Triple Option Football 101

In the Beginning…before there was triple option football…

The Air Force football team runs the triple option.
Here we can see the QB with his eyes on the Dive Read (#98) and the pitch back working to get into a pitch relationship as the FB runs his path. Photo Credit Mark Zebweski

In the early 4o’s Don Faurot came up with the option concept for the game of football while watching a basketball game. The insight came after watching a 2-on-1 fast-break.

Faurot noticed the defender could not make a play if the offensive players executed properly. If the defender decides to pressure the ball, the ball handler makes a quick pass to his teammate who scores a basket. If the defender decides to cover the player without the ball, the ball handler will not pass and score a basket on his own.

This insight has brought us, in my opinion, the best offensive concept in football.

Football Fast-break?

An option offense is predicated on the concept of putting one or more players into the same situation as the defender caught in a 2-on-1 break. It doesn’t matter if you are talking about the midline option, the zone read, or the inside veer…all use the same basic principle of forcing a defender to make a choice and then making him pay for it.

The Triple Option’s 3 Options

For illustrative purposes I will use the triple option play out of a Flexbone set to show how an option concept works.  The diagram below shows which offensive players have the “option” of receiving the ball during the play. The first option in this case is the Fullback. The second option is the Quarterback. The last option is the backside Slot Back.

Football's flexbone formation is often based on the triple option.

Stopping the Triple Option

In order to defend the triple option effectively, the defense will need to have three unblocked players in various areas on the play side. As the diagram below shows, the defense must have a player for the Fullback, a player for the Quarterback, and a player for the Slot Back. Additionally, in this set, the defense must also defend the Split End and the vertical threat he presents.

Triple option football is based on controlling four playside defenders.

 

The Offensive Goal

The key concept of any option play is isolating defenders. The offensive team will begin by identifying the players they will isolate. The isolated players are known as read keys and will be left unblocked. The offense will then attempt to seal off (block) remaining defenders to create the necessary isolation.

Determining Who to Isolate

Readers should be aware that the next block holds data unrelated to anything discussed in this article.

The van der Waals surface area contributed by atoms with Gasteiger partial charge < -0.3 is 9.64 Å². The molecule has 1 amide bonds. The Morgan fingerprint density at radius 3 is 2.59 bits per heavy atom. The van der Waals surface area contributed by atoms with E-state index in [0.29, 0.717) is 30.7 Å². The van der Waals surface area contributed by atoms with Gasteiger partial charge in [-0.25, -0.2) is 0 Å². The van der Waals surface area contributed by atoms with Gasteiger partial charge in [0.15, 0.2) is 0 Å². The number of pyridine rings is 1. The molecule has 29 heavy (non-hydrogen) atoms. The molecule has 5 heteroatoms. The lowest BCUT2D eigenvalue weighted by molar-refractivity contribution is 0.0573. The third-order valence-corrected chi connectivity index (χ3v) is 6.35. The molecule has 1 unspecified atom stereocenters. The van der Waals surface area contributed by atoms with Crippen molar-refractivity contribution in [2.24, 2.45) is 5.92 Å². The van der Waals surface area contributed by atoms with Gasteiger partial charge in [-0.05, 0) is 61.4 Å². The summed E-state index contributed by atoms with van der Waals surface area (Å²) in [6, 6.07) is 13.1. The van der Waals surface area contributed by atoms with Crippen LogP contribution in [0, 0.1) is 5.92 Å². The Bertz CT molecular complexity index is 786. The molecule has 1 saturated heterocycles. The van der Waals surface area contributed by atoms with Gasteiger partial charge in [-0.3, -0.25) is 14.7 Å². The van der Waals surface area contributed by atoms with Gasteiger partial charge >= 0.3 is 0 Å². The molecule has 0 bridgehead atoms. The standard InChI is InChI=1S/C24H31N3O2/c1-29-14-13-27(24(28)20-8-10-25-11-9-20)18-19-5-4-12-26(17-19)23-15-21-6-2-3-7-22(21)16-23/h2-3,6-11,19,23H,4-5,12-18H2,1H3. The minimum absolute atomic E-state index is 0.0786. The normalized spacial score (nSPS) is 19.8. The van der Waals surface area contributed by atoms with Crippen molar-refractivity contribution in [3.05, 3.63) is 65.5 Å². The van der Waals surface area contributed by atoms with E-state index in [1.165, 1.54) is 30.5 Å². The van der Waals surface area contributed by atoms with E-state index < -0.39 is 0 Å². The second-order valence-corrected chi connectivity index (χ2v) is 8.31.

The first isolated player in the triple option is known as the Dive Read. This is usually a player on the line of scrimmage and is determined by a rule. In this case the rule states, the Dive Read is the first player who doesn’t have a shade on the play side guard. In most cases this will be the defensive end on the triple option. In this count system, he is labeled #1.

The next isolated player is the Pitch Read. This is usually the next hard run defender outside or behind the dive read. For us, this is usually the play side outside Linebacker. He is labeled #2.

Some counting systems will go on to count a #3 and a #4 and will base their blocking schemes on the defensive alignment. I will cover this at another time, however, it is not necessary to understand the basics of option football. The diagram below illustrates what the front side of the triple option play looks like. The inside is sealed off by blockers, the Dive and Pitch Reads are unblocked, and the Corner is blocked by the Split End.

Triple option football diagram showing the dive read and pitch read.

 

The 1st Option

The Quarterback gets the snap and must get his eyes on defender #1. This is his first read. The QB’s decision to hand the ball off or keep it is based on what the defender does. If the DR sits outside and does not collapse inside, the QB has a give read and the ball is given to the FB. If the DR crashes inside, and takes the path of the FB away, the QB keeps the ball and progresses to his next read.

The 2nd Option

Once the QB has gotten a keep read, he immediately gets his eyes on #2 (the Pitch Read). Once again, the QB’s decision is based on what the defender does. If the Pitch Read sits outside and/or covers the pitch back, the QB keeps the football and gets up field.

The 3rd Option

The 3rd option occurs when the Pitch Read does not cover the pitch back. If the defender crashes inside, the QB will pitch the ball to the Slot Back. This will happen just before the QB is tackled or when the pitch back has leverage on the Pitch Read.

Bringing It All Together

Below you can see a complete diagram of the triple option out of the Flexbone. The offense seals off all backside defenders while also securing the play side perimeter players (Corner and Free Safety). The Dive Read and Pitch Read are left unblocked and the play develops through the two read progressions outlined above. The play stretches the defense horizontally and forces the two unblocked defenders to defend three potential ball carriers. This is a fast break and we all know that leads to scoring points.

 Triple Option Football from the Flexbone Offense

 

Questions or Comments? Let me know what you think.